Stone Classification | Dakota Blog Oct 11, 2021
We often discuss what makes each stone special in our meetings at Dakota Stones. It usually comes down to the type of material, where it is mined, if it has a unique cut or if it's better in a more natural form. This week our focus was on pebbles and what qualities define what we can call a pebble. Our pebbles are classified by their size (small) and shape (natural) along with their finely tumbled surfaces. Just like any pebble found in nature, these stones have been tumbled to smooth exteriors to reveal all sorts of colors and patterns underneath.
As we dive further into the world of stone types and labels, we thought it would be fitting to talk about how stones have generally been classified in the past. These terms can be important to consider in your own search for gemstones. We try hard to be transparent about how our stones are labeled and graded, whether they are true gemstones, composites or synthetic stones, as these terms can sometimes be misused or misunderstood. We are always open to learning and growing here, and we know that gemstone classification can sometimes be subjective. Feel free to ask questions or add your comments at the end of this article!
Below are a few terms to note:
Gemstone: Any stone that’s used to make jewelry and other adornments. You could put a random rock into wire to form a ring a it would *technically* become a gemstone. As a working definition, we’ll say that gemstones are any minerals or other stones that can be cut and polished and are commonly used in the making of jewelry. The $5 strand of Fossil Coral and the $3000 diamond strand could both be considered as gemstones.
Precious Gemstone: This has historically referred to Diamond, Sapphire, Ruby and Emerald. This classification is starting to fall out of favor as it it doesn’t account for all factors that contribute to the cost of a natural stone. For example, diamonds are quite abundant, but tightly controlled by some companies to keep the prices high. In contrast, industrial-grade diamonds are inexpensive enough to be used on common tools. Lower quality Sapphire, Ruby, or Emerald can also carry a lower price tag than fine specimens of semi-precious stones like Garnet or Amethyst.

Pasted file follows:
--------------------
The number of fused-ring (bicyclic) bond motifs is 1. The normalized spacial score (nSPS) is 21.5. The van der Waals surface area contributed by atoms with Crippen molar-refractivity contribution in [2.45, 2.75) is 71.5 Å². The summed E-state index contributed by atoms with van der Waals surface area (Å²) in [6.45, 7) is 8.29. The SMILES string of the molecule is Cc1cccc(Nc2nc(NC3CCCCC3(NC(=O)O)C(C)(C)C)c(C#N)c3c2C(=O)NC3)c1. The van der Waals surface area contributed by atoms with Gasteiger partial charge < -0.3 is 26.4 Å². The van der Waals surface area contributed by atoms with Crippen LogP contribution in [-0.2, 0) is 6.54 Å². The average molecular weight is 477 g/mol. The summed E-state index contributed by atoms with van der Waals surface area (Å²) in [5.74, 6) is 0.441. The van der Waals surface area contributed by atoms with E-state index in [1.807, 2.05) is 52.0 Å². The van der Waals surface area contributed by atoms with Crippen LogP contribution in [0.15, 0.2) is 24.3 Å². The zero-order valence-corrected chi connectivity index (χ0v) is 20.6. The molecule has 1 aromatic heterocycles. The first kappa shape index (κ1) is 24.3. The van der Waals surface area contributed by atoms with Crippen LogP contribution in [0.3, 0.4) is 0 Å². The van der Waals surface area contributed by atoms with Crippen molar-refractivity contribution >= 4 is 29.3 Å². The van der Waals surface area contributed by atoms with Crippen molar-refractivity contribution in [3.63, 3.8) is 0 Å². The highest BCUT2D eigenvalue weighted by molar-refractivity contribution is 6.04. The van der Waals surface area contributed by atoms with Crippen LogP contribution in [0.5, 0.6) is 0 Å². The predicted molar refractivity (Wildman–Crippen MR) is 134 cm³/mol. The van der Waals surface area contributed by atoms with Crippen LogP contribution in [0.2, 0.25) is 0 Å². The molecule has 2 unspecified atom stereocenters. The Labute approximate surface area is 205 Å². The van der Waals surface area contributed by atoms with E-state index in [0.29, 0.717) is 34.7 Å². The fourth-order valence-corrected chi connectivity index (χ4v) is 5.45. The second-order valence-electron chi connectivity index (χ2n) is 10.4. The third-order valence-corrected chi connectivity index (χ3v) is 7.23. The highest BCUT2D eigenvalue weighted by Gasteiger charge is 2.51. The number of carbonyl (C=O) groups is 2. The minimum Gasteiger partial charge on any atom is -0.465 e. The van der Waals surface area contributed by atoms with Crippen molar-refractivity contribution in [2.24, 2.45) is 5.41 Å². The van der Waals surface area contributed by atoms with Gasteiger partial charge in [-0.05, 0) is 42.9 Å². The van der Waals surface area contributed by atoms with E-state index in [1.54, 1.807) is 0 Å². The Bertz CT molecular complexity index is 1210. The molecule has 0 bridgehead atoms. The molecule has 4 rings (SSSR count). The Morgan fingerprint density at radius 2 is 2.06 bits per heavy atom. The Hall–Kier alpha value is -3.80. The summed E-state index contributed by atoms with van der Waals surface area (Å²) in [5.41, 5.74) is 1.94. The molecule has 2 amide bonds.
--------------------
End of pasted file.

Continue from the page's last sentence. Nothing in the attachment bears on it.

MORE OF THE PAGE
Semi-Precious Gemstone: This is a blanket term for all stones that do not fall into the Precious Gemstone category. Literally everything else - Agate. Amazonite. Amethyst. Aventurine and on down the alphabet.
Synthetic Gemstone: Though they are pretty much identical in structure to natural stones, synthetic gemstones are always cultivated in laboratories. An important thing to understand is that some commonly accepted gemstones, like cherry quartz or goldstone, are in fact synthetic and are never found in nature. Other types of naturally occurring stones can also be artificially created in labs. All Cubic Zirconia is lab-created, for example. Don’t confuse Cubic Zirconia with Zircon. Zircon actually comes out of the ground.
Composite Gemstone: These stones have pieces of gemstone in them but are not entirely made of stone. Generally, these are made from a combination of stone fragments and resin. The stone fragments and/or the resin may also be dyed. Mardi Gras Impression Jasper or Serpentine with Bronzite are good examples of composite gemstones.
An important note on grading: There isn’t one universal system for grading gemstones. The GIA has a commonly accepted method for grading diamonds. Only a gemologist certified by the GIA for grading diamonds is qualified to assign a GIA grade. In all other stone types, terms like “A-Grade”, “AAA-Grade”, or “B/C Grade”, are subjective terms used by the seller. One vendor’s AAA-grade Amethyst may look like another’s B-Grade. Other vendors may have no grading system at all, and the price tag will tell the story. Jeff likes to take a “what do I like?” approach. Sometimes that saves money because he honestly prefers the look of some inclusions. Other times, it means that he pays an embarrassing amount for “practically perfect.”
We are always learning here. Do you have any questions or anything to add about gemstone classification? Feel free to comment below!